News Release

Cool chemistry: Researchers create potent new cooling agent, odorless and tasteless

Peer-Reviewed Publication

American Chemical Society

Note: The text of this release has been changed as of 10:32AM on Nov. 8th.

The ultimate in cool could soon be coming to a grocery store near you: German researchers have developed a compound they say has 35 times the cooling power of mint, the natural coolant most widely used in food and other consumer products today. The compound also keeps its cool twice as long as mint — with none of mint’s taste or smell.

The researchers believe the development will lead to new products from ice cream to shower gel, citing consumer preferences for products with strong cooling properties and foods with intense and different flavorings. Their findings are scheduled to appear in the October 19 online issue of the Journal of Agricultural and Food Chemistry, a peer-reviewed journal of the American Chemical Society, the world’s largest scientific society. The print version of the article is scheduled to appear in the November 19 issue of the journal.

"We have found the world’s most powerful natural cooling agents without a mint odor," says Thomas Hofmann, Ph.D., lead researcher in the study and deputy director of the German Research Center for Food Chemistry in Garching, Germany, and an assistant professor at the Technical University of Munich.

While mint is still a popular choice for gum, candy and mouthwash (particularly when it comes to fighting bad odors), there are many instances in which consumers would like to have only its cooling or soothing effect. The new compound offers this possibility when added to food, drinks, cosmetics and other consumer products, says Hofmann.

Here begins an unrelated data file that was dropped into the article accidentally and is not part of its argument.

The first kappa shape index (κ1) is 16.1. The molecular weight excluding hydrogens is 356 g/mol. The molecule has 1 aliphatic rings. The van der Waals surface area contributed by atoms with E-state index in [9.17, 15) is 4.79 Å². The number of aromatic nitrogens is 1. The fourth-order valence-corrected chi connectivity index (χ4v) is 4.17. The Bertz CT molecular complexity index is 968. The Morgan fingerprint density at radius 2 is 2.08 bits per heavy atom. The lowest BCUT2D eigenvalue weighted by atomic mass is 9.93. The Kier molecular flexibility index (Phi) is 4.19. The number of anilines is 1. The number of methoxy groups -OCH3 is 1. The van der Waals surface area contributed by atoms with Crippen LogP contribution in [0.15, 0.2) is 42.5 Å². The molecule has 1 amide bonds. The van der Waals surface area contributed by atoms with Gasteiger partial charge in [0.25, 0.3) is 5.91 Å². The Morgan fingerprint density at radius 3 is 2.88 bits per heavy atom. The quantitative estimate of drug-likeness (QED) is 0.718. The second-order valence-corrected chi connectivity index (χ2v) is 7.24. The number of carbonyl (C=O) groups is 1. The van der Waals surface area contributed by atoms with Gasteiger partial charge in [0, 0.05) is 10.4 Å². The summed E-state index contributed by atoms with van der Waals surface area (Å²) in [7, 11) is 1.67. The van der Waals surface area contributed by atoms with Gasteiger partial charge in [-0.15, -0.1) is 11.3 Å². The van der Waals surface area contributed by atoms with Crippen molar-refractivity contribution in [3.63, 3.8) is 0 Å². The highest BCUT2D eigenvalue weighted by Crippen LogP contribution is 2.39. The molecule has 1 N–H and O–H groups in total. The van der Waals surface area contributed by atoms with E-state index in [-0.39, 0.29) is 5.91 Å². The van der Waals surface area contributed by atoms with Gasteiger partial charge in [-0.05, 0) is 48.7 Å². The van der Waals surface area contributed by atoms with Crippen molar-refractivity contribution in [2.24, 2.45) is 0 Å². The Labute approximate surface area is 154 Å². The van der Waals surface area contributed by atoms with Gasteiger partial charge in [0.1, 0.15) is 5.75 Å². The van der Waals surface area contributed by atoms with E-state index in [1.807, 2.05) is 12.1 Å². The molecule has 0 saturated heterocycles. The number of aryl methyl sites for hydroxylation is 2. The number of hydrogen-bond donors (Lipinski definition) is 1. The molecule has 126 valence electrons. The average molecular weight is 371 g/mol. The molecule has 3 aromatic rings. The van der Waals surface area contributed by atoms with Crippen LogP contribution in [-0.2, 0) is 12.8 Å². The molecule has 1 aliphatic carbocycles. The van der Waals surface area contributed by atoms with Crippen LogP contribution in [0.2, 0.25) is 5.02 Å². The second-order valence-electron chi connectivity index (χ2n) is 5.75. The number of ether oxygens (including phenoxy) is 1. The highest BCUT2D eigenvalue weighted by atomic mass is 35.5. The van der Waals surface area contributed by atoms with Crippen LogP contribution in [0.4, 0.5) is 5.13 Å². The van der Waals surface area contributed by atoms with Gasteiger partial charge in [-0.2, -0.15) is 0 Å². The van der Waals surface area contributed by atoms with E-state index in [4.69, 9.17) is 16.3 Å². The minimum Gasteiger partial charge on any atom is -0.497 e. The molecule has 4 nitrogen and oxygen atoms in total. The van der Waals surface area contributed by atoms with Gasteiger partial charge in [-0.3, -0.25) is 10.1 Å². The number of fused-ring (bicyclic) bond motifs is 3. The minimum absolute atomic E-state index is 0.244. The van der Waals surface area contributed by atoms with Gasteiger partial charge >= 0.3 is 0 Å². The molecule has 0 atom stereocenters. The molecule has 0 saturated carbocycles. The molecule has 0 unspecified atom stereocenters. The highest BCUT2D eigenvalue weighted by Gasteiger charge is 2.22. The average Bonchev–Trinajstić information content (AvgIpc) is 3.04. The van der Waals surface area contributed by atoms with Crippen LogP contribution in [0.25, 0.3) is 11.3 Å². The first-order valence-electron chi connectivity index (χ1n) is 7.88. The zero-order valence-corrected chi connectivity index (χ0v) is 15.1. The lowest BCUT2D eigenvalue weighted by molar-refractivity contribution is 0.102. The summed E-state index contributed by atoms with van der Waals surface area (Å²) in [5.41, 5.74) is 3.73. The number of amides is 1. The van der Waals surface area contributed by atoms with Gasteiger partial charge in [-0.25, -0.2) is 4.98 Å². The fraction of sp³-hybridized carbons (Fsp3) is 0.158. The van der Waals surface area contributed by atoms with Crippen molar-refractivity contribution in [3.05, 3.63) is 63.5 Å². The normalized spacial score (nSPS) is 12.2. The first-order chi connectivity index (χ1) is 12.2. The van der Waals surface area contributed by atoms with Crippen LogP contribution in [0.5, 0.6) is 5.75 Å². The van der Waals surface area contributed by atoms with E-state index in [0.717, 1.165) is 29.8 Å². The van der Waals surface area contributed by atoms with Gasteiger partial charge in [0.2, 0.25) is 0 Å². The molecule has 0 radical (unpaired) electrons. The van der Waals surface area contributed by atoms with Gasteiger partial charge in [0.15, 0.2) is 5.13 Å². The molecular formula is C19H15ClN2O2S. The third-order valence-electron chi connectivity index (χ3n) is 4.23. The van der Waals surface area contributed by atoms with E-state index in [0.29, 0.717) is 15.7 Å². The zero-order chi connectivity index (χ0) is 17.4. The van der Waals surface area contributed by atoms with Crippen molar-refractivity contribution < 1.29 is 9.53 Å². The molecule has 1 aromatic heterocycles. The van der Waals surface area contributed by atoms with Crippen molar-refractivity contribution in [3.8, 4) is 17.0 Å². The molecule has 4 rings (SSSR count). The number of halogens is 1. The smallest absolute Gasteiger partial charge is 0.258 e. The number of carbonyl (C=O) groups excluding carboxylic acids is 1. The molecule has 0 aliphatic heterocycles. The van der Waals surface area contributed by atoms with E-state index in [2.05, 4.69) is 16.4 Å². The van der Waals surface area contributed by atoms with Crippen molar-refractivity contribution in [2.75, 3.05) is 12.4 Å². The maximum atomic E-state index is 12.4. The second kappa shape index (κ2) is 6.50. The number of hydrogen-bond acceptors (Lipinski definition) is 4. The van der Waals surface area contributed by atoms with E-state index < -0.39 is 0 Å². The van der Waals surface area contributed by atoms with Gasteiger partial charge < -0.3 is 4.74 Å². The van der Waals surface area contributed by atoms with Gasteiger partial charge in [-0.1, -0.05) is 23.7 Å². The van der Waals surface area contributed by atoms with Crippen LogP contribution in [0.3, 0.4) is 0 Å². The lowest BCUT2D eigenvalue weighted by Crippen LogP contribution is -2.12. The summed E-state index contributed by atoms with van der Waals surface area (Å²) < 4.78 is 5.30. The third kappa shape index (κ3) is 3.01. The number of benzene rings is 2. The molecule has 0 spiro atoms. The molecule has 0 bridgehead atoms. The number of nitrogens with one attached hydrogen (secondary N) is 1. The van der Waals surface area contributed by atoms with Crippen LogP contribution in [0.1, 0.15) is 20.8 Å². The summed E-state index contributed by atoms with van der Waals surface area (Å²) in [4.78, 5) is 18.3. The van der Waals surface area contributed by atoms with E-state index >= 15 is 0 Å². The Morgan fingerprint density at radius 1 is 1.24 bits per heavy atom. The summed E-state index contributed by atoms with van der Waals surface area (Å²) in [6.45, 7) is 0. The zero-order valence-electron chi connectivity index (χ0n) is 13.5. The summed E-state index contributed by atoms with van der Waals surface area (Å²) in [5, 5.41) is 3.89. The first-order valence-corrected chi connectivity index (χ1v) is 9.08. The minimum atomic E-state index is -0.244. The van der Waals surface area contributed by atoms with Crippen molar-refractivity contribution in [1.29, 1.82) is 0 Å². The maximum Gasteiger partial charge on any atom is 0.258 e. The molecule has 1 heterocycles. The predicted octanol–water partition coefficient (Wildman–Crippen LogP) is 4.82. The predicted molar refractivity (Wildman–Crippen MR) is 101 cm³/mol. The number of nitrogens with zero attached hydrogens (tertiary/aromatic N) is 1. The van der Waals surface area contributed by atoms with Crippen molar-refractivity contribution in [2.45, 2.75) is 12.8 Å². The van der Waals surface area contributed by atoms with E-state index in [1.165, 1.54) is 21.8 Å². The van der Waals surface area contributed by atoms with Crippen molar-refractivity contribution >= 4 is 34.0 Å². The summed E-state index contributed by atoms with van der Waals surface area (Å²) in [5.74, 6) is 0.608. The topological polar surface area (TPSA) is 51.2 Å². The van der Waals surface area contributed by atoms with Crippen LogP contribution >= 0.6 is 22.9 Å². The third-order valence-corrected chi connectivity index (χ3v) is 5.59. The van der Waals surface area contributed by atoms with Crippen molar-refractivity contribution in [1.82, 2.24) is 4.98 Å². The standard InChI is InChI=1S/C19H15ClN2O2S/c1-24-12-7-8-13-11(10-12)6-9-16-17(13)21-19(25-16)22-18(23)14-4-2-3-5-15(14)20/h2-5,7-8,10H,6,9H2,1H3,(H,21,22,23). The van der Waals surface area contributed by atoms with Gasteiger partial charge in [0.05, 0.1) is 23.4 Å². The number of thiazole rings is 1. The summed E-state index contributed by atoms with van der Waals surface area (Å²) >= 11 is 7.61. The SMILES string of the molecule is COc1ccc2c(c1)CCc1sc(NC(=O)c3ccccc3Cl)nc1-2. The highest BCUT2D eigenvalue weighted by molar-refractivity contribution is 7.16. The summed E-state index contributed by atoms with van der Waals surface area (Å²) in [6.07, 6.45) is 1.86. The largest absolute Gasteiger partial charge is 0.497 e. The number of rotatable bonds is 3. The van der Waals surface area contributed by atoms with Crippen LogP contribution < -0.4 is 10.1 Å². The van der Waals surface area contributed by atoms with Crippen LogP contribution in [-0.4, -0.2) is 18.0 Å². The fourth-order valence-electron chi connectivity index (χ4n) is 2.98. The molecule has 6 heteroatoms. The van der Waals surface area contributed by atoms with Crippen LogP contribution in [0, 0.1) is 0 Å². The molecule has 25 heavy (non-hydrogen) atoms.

Although no products containing the new compound are expected to appear on store shelves for another year or two, he believes it will eventually be used to impart cooling effects to chocolate, citrus beverages and even drinking water. Other possible applications include shampoo, astringents, non-mint toothpaste and deodorant, says Hofmann. It might also be used in sunblock creams or after-sun creams, he added.

In an effort to find the essence of non-mint cooling compounds as well as create more potent derivatives, the researchers evaluated 26 compounds of this class and compared their cooling effect to that of menthol, the active ingredient of mint that is derived from the oils of peppermint or spearmint plants. The potency of the compounds was evaluated subjectively using a panel of 15 people trained to detect sensory differences in taste and feel.

Of the cooling agents tested, four showed cooling activities at concentrations equal to or below menthol, but without the minty odor. The most active compound had 35 times the oral cooling activity of menthol. On the skin, the same compound showed 250 times the cooling activity of menthol, according to the researchers.

It also lasts longer. While the cooling effect of menthol lasts 15 minutes, the new compound cools for 30 minutes, they say.

Unlike menthol, the new class of cooling compounds was developed from chemicals in dark malt, the same material used to make beer and whisky. The compounds, known as cyclic alpha-keto enamines, are generally formed by reactions between sugars and amino acids when foods are heated. These reactions also occur in the making of coffee, hot cocoa and bread.

The exact mechanism by which these new cooling compounds exert their effect is unclear, according to Hofmann. He believes they work by specific chemical action of the sensory nerve endings (cold receptors) of the mouth or skin.


Funding for this research was provided by the German Research Center for Food Chemistry as well as the food industry.

The online version of the research paper cited above was initially scheduled to be published October 19 on the journal’s Web site. Journalists can arrange access to this site by sending an e-mail to or calling the contact person for this release.

Thomas Hofmann, Ph.D., is deputy director of the German Research Center for Food Chemistry in Garching, Germany, and an assistant professor at the Technical University of Munich.

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